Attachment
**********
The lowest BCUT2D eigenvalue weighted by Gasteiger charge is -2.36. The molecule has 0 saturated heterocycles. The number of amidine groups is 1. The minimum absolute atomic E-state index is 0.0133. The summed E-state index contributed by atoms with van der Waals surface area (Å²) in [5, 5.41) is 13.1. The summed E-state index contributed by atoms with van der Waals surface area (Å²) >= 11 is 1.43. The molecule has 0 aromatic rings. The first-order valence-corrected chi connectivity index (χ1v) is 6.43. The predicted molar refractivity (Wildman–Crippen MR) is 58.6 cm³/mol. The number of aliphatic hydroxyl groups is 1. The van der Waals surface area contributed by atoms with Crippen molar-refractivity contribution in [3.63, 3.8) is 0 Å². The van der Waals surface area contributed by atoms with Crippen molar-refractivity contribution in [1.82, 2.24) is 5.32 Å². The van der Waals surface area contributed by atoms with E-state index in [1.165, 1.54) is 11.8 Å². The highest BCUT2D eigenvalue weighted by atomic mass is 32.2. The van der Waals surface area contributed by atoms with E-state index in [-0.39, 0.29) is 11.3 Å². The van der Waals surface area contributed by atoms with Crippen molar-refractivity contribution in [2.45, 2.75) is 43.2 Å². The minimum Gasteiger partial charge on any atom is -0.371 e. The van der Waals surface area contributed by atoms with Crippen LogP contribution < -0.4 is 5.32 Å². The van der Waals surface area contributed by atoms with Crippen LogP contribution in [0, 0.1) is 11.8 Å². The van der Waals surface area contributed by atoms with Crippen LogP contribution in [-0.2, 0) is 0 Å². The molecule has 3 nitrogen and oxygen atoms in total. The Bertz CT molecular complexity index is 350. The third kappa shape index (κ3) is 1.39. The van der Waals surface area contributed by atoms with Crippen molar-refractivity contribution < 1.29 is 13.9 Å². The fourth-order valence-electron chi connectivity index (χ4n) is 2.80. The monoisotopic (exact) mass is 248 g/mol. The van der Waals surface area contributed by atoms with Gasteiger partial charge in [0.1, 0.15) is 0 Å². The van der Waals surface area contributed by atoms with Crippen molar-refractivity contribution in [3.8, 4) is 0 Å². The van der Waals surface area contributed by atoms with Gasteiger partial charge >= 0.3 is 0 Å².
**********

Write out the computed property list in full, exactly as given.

The lowest BCUT2D eigenvalue weighted by Gasteiger charge is -2.36. The molecule has 0 saturated heterocycles. The number of amidine groups is 1. The minimum absolute atomic E-state index is 0.0133. The summed E-state index contributed by atoms with van der Waals surface area (Å²) in [5, 5.41) is 13.1. The summed E-state index contributed by atoms with van der Waals surface area (Å²) >= 11 is 1.43. The molecule has 0 aromatic rings. The first-order valence-corrected chi connectivity index (χ1v) is 6.43. The predicted molar refractivity (Wildman–Crippen MR) is 58.6 cm³/mol. The number of aliphatic hydroxyl groups is 1. The van der Waals surface area contributed by atoms with Crippen molar-refractivity contribution in [3.63, 3.8) is 0 Å². The van der Waals surface area contributed by atoms with Crippen molar-refractivity contribution in [1.82, 2.24) is 5.32 Å². The van der Waals surface area contributed by atoms with E-state index in [1.165, 1.54) is 11.8 Å². The highest BCUT2D eigenvalue weighted by atomic mass is 32.2. The van der Waals surface area contributed by atoms with E-state index in [-0.39, 0.29) is 11.3 Å². The van der Waals surface area contributed by atoms with Crippen molar-refractivity contribution in [2.45, 2.75) is 43.2 Å². The minimum Gasteiger partial charge on any atom is -0.371 e. The van der Waals surface area contributed by atoms with Crippen LogP contribution < -0.4 is 5.32 Å². The van der Waals surface area contributed by atoms with Crippen LogP contribution in [0, 0.1) is 11.8 Å². The van der Waals surface area contributed by atoms with Crippen LogP contribution in [-0.2, 0) is 0 Å². The molecule has 3 nitrogen and oxygen atoms in total. The Bertz CT molecular complexity index is 350. The third kappa shape index (κ3) is 1.39. The van der Waals surface area contributed by atoms with Crippen molar-refractivity contribution < 1.29 is 13.9 Å². The fourth-order valence-electron chi connectivity index (χ4n) is 2.80. The monoisotopic (exact) mass is 248 g/mol. The van der Waals surface area contributed by atoms with Gasteiger partial charge in [0.1, 0.15) is 0 Å². The van der Waals surface area contributed by atoms with Crippen molar-refractivity contribution in [3.8, 4) is 0 Å². The van der Waals surface area contributed by atoms with Gasteiger partial charge >= 0.3 is 0 Å².